Brexit and the UK technology sector - read our analysis of the implications
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CIOs may have to rethink their IT plans, especially those relating to future upgrades, as a result of the outcome of the UK referendum and the country’s decision to leave the European Union (EU).
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In the past few days, sterling has traded between 10-15% lower with the US dollar than prior to the Brexit vote.
The strong US dollar previously affected the financial results of many IT suppliers, leading many to increase costs of their products outside the US.
The political uncertainty arising from Tory leadership challenges and the wranglings in Labour, combined with negotiations to leave the EU, are fuelling business uncertainty, leading to experts predicting a UK IT slump.
Analyst firm Canalys revised its UK spending forecast, projecting IT spending to fall by up to 10% in 2016, based on public sector and businesses cutting expenditure to reduce risk.
Matthew Ball, principal analyst at Canalys, said: “The outlook for 2017 could be even worse, with up to a 15% decline as IT budgets are set lower on the prediction of a tough year ahead and ongoing uncertainty.”
In its Understand the Brexit Impact on IT paper, analyst Gartner warned there is likely to be continued political volatility, business confidence erosion and price increases.
The analyst also revised its forecast for IT spending in the UK downwards. “The current forecast growth for UK IT spending is 1.7%. The Brexit will drop this figure between 2% and 5 %. In other words, UK IT spending growth will certainly be negative in 2016,” said Gartner vice-president John Lovelock.
“Post-Brexit, the pound’s recovery will likely take longer, making dollar-denominated IT products and services in the UK relatively more expensive for an extended period as technology providers adjust pricing upward to cover costs and to protect margins.”
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Canalys’s Ball said: ‘In the short term, contracts will have to be renegotiated and proposals requoted due to the strong shift in value. Any new activity will be suspended until rates stabilise.”
Given the fluctuations in currency arising from the vote of leave, one member of the Itam Review forum for software asset managers said there may be an increase in software audits. Most software companies report earnings in US dollars.
“The pound used to bring in $1.50. Now it brings in $1.32, the lowest level in more than 30 years. Microsoft’s SAM [software asset management] Engagement teams are going to have to hustle to make up for lost earnings,” said the Itam Review member.
Sterling’s fall has added to its continuing volatility against the US dollar, which has been an issue since the start of 2016, according to Canalys. It could feasibly drop below the US$1.20 mark if confidence deteriorates further and capital continues to flow to safer assets, the analyst firm warned.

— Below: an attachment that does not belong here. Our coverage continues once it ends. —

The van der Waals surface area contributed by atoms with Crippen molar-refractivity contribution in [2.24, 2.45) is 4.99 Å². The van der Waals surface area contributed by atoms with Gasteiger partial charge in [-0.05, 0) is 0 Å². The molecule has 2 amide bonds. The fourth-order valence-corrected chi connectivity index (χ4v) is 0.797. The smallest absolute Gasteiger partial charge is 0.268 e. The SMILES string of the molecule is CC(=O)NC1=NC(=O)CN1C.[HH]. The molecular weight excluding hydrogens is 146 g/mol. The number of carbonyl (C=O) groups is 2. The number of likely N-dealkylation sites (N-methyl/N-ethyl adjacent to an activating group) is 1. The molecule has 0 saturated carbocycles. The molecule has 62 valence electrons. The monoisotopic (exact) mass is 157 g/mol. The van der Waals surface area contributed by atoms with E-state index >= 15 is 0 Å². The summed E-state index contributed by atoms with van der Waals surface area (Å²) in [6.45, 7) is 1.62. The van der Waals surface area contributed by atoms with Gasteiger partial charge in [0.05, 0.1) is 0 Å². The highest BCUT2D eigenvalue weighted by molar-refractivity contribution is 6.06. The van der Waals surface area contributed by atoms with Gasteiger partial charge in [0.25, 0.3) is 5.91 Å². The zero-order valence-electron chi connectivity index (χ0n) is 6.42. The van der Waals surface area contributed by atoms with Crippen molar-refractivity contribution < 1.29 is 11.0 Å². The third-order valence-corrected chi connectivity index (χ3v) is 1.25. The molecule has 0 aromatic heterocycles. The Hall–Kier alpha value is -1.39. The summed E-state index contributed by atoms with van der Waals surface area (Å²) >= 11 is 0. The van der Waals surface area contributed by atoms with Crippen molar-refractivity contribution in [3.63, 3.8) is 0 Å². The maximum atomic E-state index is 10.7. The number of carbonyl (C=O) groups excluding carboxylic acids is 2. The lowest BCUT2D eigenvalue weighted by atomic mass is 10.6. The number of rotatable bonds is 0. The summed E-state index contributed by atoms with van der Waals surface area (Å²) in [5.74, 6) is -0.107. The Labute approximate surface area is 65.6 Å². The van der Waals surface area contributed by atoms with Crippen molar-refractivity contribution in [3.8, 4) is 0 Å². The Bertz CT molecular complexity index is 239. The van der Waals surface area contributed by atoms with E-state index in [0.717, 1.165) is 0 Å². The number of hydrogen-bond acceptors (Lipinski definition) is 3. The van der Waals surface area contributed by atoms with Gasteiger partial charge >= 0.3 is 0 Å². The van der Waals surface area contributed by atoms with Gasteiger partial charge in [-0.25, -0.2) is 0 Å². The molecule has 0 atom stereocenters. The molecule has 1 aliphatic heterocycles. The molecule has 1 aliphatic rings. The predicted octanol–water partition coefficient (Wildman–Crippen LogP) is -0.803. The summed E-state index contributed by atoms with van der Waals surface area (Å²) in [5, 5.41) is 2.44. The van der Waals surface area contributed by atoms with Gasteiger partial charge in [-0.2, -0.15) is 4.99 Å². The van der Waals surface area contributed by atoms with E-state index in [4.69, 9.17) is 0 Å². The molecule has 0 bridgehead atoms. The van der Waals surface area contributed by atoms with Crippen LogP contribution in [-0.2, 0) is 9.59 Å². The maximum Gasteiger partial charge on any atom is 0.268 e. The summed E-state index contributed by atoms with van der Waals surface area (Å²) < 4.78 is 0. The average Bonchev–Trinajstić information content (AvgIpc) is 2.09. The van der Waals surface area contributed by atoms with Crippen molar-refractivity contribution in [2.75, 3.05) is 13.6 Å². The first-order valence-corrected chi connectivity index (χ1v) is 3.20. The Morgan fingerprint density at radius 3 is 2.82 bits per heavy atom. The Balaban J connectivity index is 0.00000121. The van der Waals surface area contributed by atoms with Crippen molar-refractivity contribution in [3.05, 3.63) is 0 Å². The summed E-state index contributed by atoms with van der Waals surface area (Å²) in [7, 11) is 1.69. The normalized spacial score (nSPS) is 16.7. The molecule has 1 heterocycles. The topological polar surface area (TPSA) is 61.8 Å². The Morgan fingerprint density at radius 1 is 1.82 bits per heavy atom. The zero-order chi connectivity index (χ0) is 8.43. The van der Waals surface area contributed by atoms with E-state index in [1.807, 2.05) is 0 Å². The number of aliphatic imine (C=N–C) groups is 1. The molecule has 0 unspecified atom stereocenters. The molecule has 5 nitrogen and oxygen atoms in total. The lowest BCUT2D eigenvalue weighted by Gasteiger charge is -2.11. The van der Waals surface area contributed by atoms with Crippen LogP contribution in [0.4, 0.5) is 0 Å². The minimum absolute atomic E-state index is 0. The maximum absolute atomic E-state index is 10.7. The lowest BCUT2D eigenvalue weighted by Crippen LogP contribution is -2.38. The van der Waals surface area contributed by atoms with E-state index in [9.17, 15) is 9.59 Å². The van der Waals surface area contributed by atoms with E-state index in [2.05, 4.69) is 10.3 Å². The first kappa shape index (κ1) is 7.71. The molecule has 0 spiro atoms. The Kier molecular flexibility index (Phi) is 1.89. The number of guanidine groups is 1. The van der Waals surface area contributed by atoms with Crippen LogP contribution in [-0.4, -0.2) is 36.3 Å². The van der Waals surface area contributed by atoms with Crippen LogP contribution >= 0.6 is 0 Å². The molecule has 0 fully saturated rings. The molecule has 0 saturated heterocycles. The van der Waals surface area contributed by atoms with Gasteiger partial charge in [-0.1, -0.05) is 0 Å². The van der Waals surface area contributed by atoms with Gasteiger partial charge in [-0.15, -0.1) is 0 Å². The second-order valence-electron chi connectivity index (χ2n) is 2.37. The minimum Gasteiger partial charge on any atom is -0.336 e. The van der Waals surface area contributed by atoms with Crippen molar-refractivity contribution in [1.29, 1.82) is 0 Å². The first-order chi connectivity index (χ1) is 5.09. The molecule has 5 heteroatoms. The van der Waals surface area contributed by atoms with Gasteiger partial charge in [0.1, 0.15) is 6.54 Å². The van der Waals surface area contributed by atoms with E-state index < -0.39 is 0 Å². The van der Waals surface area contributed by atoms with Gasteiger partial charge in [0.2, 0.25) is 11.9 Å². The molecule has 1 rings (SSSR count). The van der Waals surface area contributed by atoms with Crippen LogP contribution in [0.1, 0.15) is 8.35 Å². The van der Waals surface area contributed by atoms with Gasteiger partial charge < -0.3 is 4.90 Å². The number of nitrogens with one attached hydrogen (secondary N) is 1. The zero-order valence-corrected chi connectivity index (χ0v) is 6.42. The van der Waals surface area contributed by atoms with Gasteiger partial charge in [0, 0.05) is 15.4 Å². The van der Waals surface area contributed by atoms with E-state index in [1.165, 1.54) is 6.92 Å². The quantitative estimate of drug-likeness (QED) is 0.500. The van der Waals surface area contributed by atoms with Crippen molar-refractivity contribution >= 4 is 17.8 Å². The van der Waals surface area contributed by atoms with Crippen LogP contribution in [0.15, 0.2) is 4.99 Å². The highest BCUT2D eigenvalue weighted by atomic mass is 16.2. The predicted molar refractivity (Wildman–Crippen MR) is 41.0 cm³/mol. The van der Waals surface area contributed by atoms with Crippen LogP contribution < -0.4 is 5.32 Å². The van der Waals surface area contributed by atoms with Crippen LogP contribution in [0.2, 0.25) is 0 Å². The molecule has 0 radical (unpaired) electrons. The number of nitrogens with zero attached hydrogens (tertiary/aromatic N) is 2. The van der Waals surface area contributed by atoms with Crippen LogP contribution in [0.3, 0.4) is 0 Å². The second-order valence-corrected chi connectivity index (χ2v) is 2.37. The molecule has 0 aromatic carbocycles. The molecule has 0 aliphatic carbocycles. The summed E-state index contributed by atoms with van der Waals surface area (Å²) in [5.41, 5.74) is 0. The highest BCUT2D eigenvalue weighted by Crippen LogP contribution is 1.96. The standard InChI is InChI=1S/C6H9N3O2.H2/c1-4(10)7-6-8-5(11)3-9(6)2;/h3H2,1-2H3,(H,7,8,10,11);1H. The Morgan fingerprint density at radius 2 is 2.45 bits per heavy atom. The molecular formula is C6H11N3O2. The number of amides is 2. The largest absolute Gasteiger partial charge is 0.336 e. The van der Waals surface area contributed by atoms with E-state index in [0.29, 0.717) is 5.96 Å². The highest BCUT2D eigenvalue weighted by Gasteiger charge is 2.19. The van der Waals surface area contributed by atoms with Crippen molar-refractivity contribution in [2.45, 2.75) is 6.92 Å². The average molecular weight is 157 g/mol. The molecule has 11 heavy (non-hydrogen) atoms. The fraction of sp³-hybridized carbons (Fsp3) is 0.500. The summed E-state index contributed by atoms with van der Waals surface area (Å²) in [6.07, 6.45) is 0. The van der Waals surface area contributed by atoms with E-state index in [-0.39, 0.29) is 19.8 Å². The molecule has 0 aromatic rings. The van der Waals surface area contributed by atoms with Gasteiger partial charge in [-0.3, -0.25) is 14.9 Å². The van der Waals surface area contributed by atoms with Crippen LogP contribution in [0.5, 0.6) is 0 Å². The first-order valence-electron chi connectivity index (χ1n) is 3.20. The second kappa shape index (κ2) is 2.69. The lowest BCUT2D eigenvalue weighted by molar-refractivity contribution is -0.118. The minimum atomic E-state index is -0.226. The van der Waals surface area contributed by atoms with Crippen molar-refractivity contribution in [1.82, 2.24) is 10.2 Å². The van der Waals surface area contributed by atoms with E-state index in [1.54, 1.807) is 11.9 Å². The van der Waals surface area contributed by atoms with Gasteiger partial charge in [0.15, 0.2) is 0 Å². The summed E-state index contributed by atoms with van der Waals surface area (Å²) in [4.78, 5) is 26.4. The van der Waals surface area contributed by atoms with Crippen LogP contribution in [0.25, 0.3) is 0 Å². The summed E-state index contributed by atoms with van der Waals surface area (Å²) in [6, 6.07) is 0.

When asked whether software licences may need to be renegotiated, Martin Thompson, who chairs the Itam Review, said: “Where there is a territory limitation, it is mostly by country, not by region. So licensing may not have so much of an affect.”
Thompson urged companies to do a risk assessment, as “some of the less scrupulous software companies may try to sell British licences,” he warned.
Another concern is the second-user software market. On 3 July 2012, the European Court of Justice ruled that the owner of copyright in software cannot prevent a perpetual licensee who has downloaded the software from the internet from selling their"used" licence.
One commentator in the Itam Review forum noted: “One downside of Brexit could be the used software market. I believe the EU ruling would not be applicable anymore and it would require a new court ruling to return these rights to be generally used.”
A post-Brexit IT budget
Speaking to Computer Weekly after the referendum vote, the UK representative of EuroCIO Ben Booth said many organisations may defer major IT projects. Budget priorities are likely to shift in the short term.
In its Quick Take: UK Firms Must Drive Innovation In The Age Of The Customer, Despite Brexit report, analyst Forrester expected the short-term effect on CIO budgets will be that spending devoted to risk management, regulatory compliance and operational process issues will likely increase.
However, Forrester recommended that IT chiefs “relentlessly strip costs out of your IT operations so you can continue to invest in meeting rising customer expectations for service and speed.”
The analyst recommended businesses invest more in IT to support customer initiatives. With costs set to increase, and spending in IT set to fall, Forrester recommended that CIOs use cloud computing, DevOps, automation and cognitive systems to help their businesses strip out IT operations costs.